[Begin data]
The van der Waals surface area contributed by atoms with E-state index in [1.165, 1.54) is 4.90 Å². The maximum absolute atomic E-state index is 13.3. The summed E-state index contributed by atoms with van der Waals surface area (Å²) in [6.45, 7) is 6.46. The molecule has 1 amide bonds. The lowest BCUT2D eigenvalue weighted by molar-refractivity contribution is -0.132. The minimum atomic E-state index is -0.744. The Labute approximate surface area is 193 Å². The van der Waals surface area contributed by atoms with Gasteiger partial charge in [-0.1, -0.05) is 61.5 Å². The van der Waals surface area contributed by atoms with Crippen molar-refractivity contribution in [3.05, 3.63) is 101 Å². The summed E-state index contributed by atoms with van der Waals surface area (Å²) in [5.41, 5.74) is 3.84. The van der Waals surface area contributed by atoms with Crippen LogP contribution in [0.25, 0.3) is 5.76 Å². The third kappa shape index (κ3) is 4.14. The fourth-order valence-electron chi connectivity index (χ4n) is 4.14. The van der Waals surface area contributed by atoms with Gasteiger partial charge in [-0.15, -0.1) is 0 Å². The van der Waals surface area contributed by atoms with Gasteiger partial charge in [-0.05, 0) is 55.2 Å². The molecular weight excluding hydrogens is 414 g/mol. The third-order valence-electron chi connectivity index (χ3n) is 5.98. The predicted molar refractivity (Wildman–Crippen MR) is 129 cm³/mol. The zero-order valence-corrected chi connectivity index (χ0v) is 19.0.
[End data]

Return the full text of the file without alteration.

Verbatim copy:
The van der Waals surface area contributed by atoms with E-state index in [1.165, 1.54) is 4.90 Å². The maximum absolute atomic E-state index is 13.3. The summed E-state index contributed by atoms with van der Waals surface area (Å²) in [6.45, 7) is 6.46. The molecule has 1 amide bonds. The lowest BCUT2D eigenvalue weighted by molar-refractivity contribution is -0.132. The minimum atomic E-state index is -0.744. The Labute approximate surface area is 193 Å². The van der Waals surface area contributed by atoms with Gasteiger partial charge in [-0.1, -0.05) is 61.5 Å². The van der Waals surface area contributed by atoms with Crippen molar-refractivity contribution in [3.05, 3.63) is 101 Å². The summed E-state index contributed by atoms with van der Waals surface area (Å²) in [5.41, 5.74) is 3.84. The van der Waals surface area contributed by atoms with Crippen LogP contribution in [0.25, 0.3) is 5.76 Å². The third kappa shape index (κ3) is 4.14. The fourth-order valence-electron chi connectivity index (χ4n) is 4.14. The van der Waals surface area contributed by atoms with Gasteiger partial charge in [-0.15, -0.1) is 0 Å². The van der Waals surface area contributed by atoms with Gasteiger partial charge in [-0.05, 0) is 55.2 Å². The molecular weight excluding hydrogens is 414 g/mol. The third-order valence-electron chi connectivity index (χ3n) is 5.98. The predicted molar refractivity (Wildman–Crippen MR) is 129 cm³/mol. The zero-order valence-corrected chi connectivity index (χ0v) is 19.0.